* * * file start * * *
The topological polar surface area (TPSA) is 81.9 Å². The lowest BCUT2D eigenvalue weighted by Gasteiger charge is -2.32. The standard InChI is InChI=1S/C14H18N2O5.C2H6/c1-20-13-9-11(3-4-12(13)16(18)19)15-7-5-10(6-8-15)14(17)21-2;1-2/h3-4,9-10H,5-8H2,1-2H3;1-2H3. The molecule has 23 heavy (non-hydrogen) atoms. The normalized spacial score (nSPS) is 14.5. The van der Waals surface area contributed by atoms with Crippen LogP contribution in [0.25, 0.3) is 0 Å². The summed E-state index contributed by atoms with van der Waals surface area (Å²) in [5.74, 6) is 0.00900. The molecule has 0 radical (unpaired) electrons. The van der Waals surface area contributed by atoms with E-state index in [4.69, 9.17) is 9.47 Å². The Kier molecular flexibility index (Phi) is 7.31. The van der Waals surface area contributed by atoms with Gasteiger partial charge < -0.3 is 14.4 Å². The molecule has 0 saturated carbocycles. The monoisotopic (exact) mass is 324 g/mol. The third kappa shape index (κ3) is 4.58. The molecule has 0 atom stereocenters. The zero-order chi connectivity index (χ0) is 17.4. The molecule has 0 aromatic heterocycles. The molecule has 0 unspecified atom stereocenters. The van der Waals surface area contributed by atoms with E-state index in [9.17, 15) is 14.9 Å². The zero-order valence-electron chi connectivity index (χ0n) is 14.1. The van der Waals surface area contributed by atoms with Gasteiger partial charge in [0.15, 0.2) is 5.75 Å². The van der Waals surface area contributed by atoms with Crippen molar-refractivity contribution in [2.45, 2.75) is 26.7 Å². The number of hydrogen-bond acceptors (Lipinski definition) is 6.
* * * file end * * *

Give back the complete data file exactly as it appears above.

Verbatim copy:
The topological polar surface area (TPSA) is 81.9 Å². The lowest BCUT2D eigenvalue weighted by Gasteiger charge is -2.32. The standard InChI is InChI=1S/C14H18N2O5.C2H6/c1-20-13-9-11(3-4-12(13)16(18)19)15-7-5-10(6-8-15)14(17)21-2;1-2/h3-4,9-10H,5-8H2,1-2H3;1-2H3. The molecule has 23 heavy (non-hydrogen) atoms. The normalized spacial score (nSPS) is 14.5. The van der Waals surface area contributed by atoms with Crippen LogP contribution in [0.25, 0.3) is 0 Å². The summed E-state index contributed by atoms with van der Waals surface area (Å²) in [5.74, 6) is 0.00900. The molecule has 0 radical (unpaired) electrons. The van der Waals surface area contributed by atoms with E-state index in [4.69, 9.17) is 9.47 Å². The Kier molecular flexibility index (Phi) is 7.31. The van der Waals surface area contributed by atoms with Gasteiger partial charge < -0.3 is 14.4 Å². The molecule has 0 saturated carbocycles. The monoisotopic (exact) mass is 324 g/mol. The third kappa shape index (κ3) is 4.58. The molecule has 0 atom stereocenters. The zero-order chi connectivity index (χ0) is 17.4. The molecule has 0 aromatic heterocycles. The molecule has 0 unspecified atom stereocenters. The van der Waals surface area contributed by atoms with E-state index in [9.17, 15) is 14.9 Å². The zero-order valence-electron chi connectivity index (χ0n) is 14.1. The van der Waals surface area contributed by atoms with Gasteiger partial charge in [0.15, 0.2) is 5.75 Å². The van der Waals surface area contributed by atoms with Crippen molar-refractivity contribution in [2.45, 2.75) is 26.7 Å². The number of hydrogen-bond acceptors (Lipinski definition) is 6.